Nyx was my favorite. I simply loved this little human. She is Deaf and is not afraid to let people know that they shouldn’t be taking around her. She appreciated any and all attempts of communication, even if they didn’t know how. She didn’t freak out if they did something wrong. She loved the fact that they were trying. I think I loved that most about her. She didn’t let her Deafness hinder her. You will be seeing her on my top 10 favorite females after Hermione.

I really appreciated all the work Tristiana Wright went into helping the reader understand pansexuiality and asexuality. I’m going to be honest and say that the terms did confuse me even though I tried my hardest to understand. I now understand a little bit better. If I could have one teeny tiny complaint, it’s that I would have loved a Dahlia POV. She would have brought a little extra to the table and plus I just love her and Nyx. Overall, you really can’t go wrong by reading this book!



arc review: seize today

to read a synopsis on this book from Goodreads, click here.

A super special thank you goes to Entangled Teen for allowing me to read a copy of this early! All thoughts and opinions are my own.

expected publication: october 3

I seriously couldn’t be more satisfied with an ending to a trilogy like I am with this one. I mean, I’m just blown away at everything this book has to offer. The concept of time travel and realm traveling fit into a dystopian society. What more could you want in a book and in a series?

In this book, we follow Olivia, the Chairwoman’s daughter. My poor poor Olivia. This child is the most broken of the three POVs we got during the series. She is a precognitive, which means she can see people’s futures. The concept of her precog is really cool. She can’t predict the future per se, but can see different paths people have the option to take.

Like I said before, Olivia is very broken. Her mother doesn’t love her. She has no real friends and doesn’t think she is worthy of any friends or family. She is basically a pawn in her mother’s world. What a terrible existence for someone to grow up in. I can understand why she did the actions that she did during the course of the book. But I’m glad that she had character growth and started to understand what it means to have a family.

Ryder wasn’t as involved in the book as the other love interests were, which was kind of upsetting. I liked Ryder and having known him from the previous books, it was nice to see him a bit more grown up. It just would have been nice for him and Olivia to have more conversations and things like that.

Overall, though, I really can’t complain with this book and the series as a whole. It was tied up together very nicely. It set up for other books, if the author chooses, along with novellas. But nothing makes me more happy then a well done series with a crisp clean ending.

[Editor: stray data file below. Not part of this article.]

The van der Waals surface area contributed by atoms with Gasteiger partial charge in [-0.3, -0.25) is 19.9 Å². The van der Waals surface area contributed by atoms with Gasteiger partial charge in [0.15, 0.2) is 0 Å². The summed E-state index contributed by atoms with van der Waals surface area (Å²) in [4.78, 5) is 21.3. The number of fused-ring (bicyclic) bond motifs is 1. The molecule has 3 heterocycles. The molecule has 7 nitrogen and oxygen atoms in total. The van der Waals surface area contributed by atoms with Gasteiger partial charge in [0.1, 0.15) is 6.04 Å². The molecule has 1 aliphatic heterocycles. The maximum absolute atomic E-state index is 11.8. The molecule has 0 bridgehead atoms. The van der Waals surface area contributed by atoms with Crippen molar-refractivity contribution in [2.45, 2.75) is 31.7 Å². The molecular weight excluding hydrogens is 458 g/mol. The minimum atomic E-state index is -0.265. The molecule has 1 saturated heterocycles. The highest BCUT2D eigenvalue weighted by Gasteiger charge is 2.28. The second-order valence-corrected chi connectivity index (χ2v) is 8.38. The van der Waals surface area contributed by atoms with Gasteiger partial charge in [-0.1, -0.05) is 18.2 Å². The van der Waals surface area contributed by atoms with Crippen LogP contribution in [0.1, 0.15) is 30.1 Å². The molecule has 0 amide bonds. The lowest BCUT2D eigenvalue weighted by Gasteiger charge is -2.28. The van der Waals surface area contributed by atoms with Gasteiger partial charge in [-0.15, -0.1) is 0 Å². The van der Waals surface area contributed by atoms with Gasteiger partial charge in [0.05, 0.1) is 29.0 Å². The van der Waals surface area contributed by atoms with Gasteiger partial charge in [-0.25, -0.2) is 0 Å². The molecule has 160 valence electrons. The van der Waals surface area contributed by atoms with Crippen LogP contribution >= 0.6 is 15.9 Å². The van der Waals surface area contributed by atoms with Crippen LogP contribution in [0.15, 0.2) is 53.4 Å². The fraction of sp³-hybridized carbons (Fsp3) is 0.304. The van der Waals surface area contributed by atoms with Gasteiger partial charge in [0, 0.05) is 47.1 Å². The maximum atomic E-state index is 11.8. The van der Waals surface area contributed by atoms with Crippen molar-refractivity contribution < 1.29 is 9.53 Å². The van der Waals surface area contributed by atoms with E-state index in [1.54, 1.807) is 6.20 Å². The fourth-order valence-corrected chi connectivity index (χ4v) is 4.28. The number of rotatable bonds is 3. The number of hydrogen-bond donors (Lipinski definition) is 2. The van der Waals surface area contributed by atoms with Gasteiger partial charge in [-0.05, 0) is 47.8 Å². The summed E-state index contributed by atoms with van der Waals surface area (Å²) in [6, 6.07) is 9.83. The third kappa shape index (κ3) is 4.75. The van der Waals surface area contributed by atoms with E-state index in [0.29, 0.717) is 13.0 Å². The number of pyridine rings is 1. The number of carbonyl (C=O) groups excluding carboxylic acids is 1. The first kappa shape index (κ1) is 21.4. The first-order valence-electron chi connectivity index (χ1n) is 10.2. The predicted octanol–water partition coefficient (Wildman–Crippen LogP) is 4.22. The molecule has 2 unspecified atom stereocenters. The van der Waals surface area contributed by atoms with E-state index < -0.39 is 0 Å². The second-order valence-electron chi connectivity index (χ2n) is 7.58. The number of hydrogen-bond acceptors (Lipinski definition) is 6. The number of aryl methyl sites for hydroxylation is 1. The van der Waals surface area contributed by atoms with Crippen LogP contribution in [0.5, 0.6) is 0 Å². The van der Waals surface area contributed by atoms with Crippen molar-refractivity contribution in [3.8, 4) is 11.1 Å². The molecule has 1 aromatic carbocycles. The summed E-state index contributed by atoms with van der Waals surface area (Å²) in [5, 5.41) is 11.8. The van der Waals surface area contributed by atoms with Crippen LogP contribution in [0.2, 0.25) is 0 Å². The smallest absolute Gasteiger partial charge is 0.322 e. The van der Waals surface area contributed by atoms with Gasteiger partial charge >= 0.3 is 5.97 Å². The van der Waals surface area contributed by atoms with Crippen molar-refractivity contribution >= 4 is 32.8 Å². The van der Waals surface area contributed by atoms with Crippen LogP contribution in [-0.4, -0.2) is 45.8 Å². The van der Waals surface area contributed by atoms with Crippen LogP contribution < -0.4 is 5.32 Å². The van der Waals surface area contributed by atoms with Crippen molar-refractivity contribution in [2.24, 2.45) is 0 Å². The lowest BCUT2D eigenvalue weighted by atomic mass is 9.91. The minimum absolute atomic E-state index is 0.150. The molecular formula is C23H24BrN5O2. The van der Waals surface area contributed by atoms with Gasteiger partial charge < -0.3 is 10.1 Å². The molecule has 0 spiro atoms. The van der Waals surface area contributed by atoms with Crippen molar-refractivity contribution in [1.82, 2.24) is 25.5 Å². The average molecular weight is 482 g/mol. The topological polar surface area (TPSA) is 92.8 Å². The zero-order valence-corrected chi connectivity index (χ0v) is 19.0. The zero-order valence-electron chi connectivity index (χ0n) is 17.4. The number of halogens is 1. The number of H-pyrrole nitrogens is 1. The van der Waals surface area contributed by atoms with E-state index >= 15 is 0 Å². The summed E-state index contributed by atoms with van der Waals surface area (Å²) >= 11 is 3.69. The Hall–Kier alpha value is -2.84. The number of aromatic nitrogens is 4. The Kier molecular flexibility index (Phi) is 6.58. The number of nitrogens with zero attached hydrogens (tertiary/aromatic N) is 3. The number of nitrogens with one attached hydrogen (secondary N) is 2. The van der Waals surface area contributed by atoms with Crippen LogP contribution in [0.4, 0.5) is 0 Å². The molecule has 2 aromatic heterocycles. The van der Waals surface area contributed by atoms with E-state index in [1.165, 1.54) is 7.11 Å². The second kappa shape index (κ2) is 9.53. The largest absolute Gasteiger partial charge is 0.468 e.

arc review: summoner

to read a synopsis about this book from Goodreads, click here

A special thank you goes out to Entangled Teen for allowing me to read this book! All thoughts and opinions are my own.

Another book that has ripped my heart into shreds. I’m not sure how much more my heart can take these types of books. But damn, if they are addicting.

I think what is one of the best things about this book is it isn’t just about the paranormal. It’s about healing and the grief process and trying to get over survivor’s guilt. I think because this book had those factors, it made it much more powerful. I kept thinking about well this book showed the grief process and how guilt can eat at people who survive.

Allie was a good character. She readily admitted her flaws, which is something I always admire in a character. She was clearly still grieving and still healing from her mom’s death but she was slowly coming out of her grief, with the help of her friends and Cody. S.D Grimm shows the ugly side of grief, which is pushing your friends away and withdrawing. Allie also had really good character growth, which is always something I like.

Cody was such a broken character, it made my heart hurt. He carries so much grief and guilt, it was almost unbearable. Plus, I got to give S.D Grimm props for a disabled character. Cody is missing a hand and has scars. Now, I’m not disabled and I can’t speak for the disabled community. But I do feel that S.D Grimm represented the feelings that Cody goes through missing his hand. And how others react around him. He had a lot of character growth as well.

I think what I really liked best, besides what I mentioned above, is that this a romance where both characters benefit each other and help each other positively. There is not obession or Cody being some sort of dominant alpha male. Allie isn’t a b-word and she respects Cody’s wishes and vice versa. It was a very healthy relationship and I can dig that.

Overall, I am impressed. This was a real solid piece of work and I’m glad I was given the opportunity to read it. It wasn’t what I thought it was going to be but in the end, I’m glad it wasn’t. I much preferred what I got instead of what I thought I was going to. I highly suggest that everyone check this book out!



arc review: breaking the rules of revenge

to read a synopsis of this book from Goodreads, click here

Thank you to Entangled Teen publishing for allowing me a chance to read this! All thoughts and opinions are my own!

expected publication: september 11

This was such a cute little read. Usually most contemporaries are. A bit on the cliched side but it really was just a fun little contemporary. I thoroughly enjoyed it! It reminded me of the Parent Trap but more modern.

The book switched between two POVs- Mallory and Ben. Mallory’s twin, Blake, has to be sent to a camp in order to learn how to behave. Mallory takes her place and to her horror, she discovers that Ben is there. The Ben that her sister got in trouble with a very bad prank.

Mallory was awesome. She reminded me of me. She is a book worm that is very shy and would much rather be reading and looking for fireflies. She was anxious and was constantly overshadowed by her amazing twin. Even though this was a short little book, I could see the change that happened to Mallory when she went to camp. Like I’ve said before, I love a book that has a character growth arc.

Ben was kind of the stereotypical “bad boy” from the “wrong side of the tracks”. Although, A plus to Samantha Bohrman for Native American representation. We soon learn that there is more to Ben then what meets the eye. I appreciated him as a character and I appreciated his POV but I didn’t bond with him like I did with Mallory. I usually have a hard time bonding with male characters, though, so this is just a me not you case.

Overall, this was a fun pleasant read. It wasn’t super deep or anything like but it was a fun break from all the serious novels that I have been reading. I would definitely recommend this if you are in between series or just need a light and happy fun read.